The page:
News 07-11 (No.239)
Issued : November 25, 2007
[ Japanese Version ]
China's New Shenzhen Concert Hall
by Dr. Keiji Oguchi
In China's Shenzhen City, where the city's status as a Special Economic Zone has been a catalyst of rapid and remarkable growth, the new Shenzhen Concert Hall complex opened on October 12, 2007. In 1979, then CCP Chairman Deng Xiaoping established Shenzhen City's status as one of China's first Special Economic Zones, a fitting selection given the city's proximity to Hong Kong. The year that the city became a Special Economic Zone, Shenzhen's population numbered 300,000. Now, 27 years later, the city is home to 12 million people, an indicator of how the mesmerizing speed of growth has transformed the city. Each time I visit the city, I see new skyscrapers added to the skyline.
Most international visitors to Shenzhen travel to the city via Hong Kong, taking the eastern rail route, the western ferry route or a bus route that uses a road in-between the railway and ferry options. Regardless of which means of transportation chosen, from Hong Kong, the trip lasts not more than an hour.
The new concert hall is located in Shenzhen City's central Futian District among other municipal, public-use buildings that include the city's new public library and a youth center. When traveling to Shenzhen via the bus route, visitors will find this area to be relatively close to the Huanggang border. The concert hall faces the new library, which opened one year ago. Together, the two buildings comprise the new Culture Center complex, creating a municipally-sponsored cultural hub and leisure destination for Shenzhen's burgeoning population. The concert hall completes the set of projects commissioned by the city's Cultural Affairs Bureau and realized over a period of 10 years under the direction of the city's Project Construction Headquarters Office.
An international competition selection process awarded the architectural firm of Arata Isozaki Atelier the honor of designing the library and concert hall buildings. Nagata Acoustics participated on the concert hall project as the Acoustical Consultant, providing a full range of acoustical design and acoustical construction management services.
<< Architectural Overview: Using Color to Balance the "Five Elements" >>
Exterior of Shenzhen Concert Hall
The Shenzhen Culture Center complex has a long, 300 m. (984 ft) footprint in the north-south direction. A boulevard runs east-west through the center of the site, bifurcating the complex into north and south halves. The concert hall occupies the northern half and the library the southern half of the location. The exterior of the complex incorporates the traditional Chinese concept of balancing the "Wuxing, five elements," by including yellow, red, blue, white and black in its color scheme.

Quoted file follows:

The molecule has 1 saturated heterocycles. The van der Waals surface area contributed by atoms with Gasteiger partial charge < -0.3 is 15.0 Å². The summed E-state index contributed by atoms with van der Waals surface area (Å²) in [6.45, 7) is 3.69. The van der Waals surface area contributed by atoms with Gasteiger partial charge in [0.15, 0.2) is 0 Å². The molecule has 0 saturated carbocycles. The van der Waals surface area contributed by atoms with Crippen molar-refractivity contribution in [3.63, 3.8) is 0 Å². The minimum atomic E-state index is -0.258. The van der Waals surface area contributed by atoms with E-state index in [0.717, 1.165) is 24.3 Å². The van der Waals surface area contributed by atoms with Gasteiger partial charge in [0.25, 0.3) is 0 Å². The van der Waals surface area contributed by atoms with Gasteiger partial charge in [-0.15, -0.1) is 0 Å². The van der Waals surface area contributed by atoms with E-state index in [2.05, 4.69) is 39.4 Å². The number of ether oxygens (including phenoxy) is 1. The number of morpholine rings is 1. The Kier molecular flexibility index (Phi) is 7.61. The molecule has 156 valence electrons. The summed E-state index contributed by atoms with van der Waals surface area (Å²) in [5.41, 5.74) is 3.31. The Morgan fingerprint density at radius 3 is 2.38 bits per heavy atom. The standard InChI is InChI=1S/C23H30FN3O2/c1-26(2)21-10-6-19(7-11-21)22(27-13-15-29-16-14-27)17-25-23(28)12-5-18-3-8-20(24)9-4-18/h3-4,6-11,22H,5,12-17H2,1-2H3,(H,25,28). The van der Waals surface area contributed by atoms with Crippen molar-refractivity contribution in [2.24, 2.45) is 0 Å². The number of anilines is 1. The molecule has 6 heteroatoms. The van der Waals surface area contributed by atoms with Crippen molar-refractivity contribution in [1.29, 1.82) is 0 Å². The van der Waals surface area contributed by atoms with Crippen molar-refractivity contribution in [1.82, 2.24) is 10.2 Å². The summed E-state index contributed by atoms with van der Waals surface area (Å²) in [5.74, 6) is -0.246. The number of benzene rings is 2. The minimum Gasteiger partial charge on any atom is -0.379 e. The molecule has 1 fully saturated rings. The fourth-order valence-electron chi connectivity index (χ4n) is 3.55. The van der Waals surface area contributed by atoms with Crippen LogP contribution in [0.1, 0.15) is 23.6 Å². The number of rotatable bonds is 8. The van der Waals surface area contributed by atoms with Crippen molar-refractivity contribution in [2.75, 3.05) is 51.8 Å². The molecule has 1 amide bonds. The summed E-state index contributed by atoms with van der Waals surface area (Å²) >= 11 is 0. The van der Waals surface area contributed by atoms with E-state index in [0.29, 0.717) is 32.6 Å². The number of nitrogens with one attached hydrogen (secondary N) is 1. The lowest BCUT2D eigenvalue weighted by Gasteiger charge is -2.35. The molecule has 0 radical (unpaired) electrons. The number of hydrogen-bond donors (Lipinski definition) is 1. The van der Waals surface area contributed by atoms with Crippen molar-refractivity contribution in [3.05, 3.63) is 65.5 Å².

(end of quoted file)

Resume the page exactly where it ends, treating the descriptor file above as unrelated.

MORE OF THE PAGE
Shenzhen Concert Hall's gold-colored entrance and the library's similar silver-colored entrance, as well as the red and white interior of the large Symphony Hall all exude the splendid colorings that are hallmarks of Chinese decor. My amateur photography would not do justice to the expansive scale of the new buildings, so I will refer the reader to the computer-graphics assisted movie on the Shenzhen Concert Hall website for a panoramic tour of the buildings' exteriors and surrounding environs.
<< Shenzhen Concert Hall's Symphony Hall >>
Shenzhen Concert Hall's Symphony Hall
1/10 scale model of Symphony Hall
Shenzhen Concert Hall's Symphony Hall has a vineyard configuration that surrounds the stage and a seat count of 1,800. At the widest point of the audience seating, the room spans 45 m. (148 ft), 60m. (197 ft) long and has a ceiling height of 25 m. (82 ft). In keeping with the basic approach of the vineyard configuration, the hall has blocks of seating areas positioned step-by step in the hall. By taking a relatively large height among each seating block, we achieved a broad area of surfaces that generate effective sound reflections. When viewed from the stage, the blocks of seats give a very dynamic appearance to the hall. The Shenzhen Concert Hall's website describes the hall as having a "canyon terrace" in recognition of dramatic impression created by the rising blocks of audience seating.
Above the stage, at a height of 15 m. (49 ft), we suspended 30 mm. (1 in.) polycarbonate sound reflection panels. The undersides of these panels, which are the sides that face towards the audience, are finished with a layer of matte, metal mesh that renders the panels virtually invisible to the audience. In addition, we attached the stage lighting and sound system equipment to the frames of the sound reflection panels, further camouflaging their purpose as sound reflection panels.
We began the process of refining the basic configuration of Symphony Hall using computer simulations, then built a 1/10 scale model for additional detailed testing, after which we finalized the hall's acoustical room design. During the year 2000, we borrowed a room on the Shenzhen University campus, so that we could build the 1/10 model and do our scale-model testing. As I recall the administrative work done to obtain our visas and import permits for the equipments we needed for the model test, I realize that the various steps and pitfalls that caused us consternation at the time have now become nostalgic anecdotes about the project.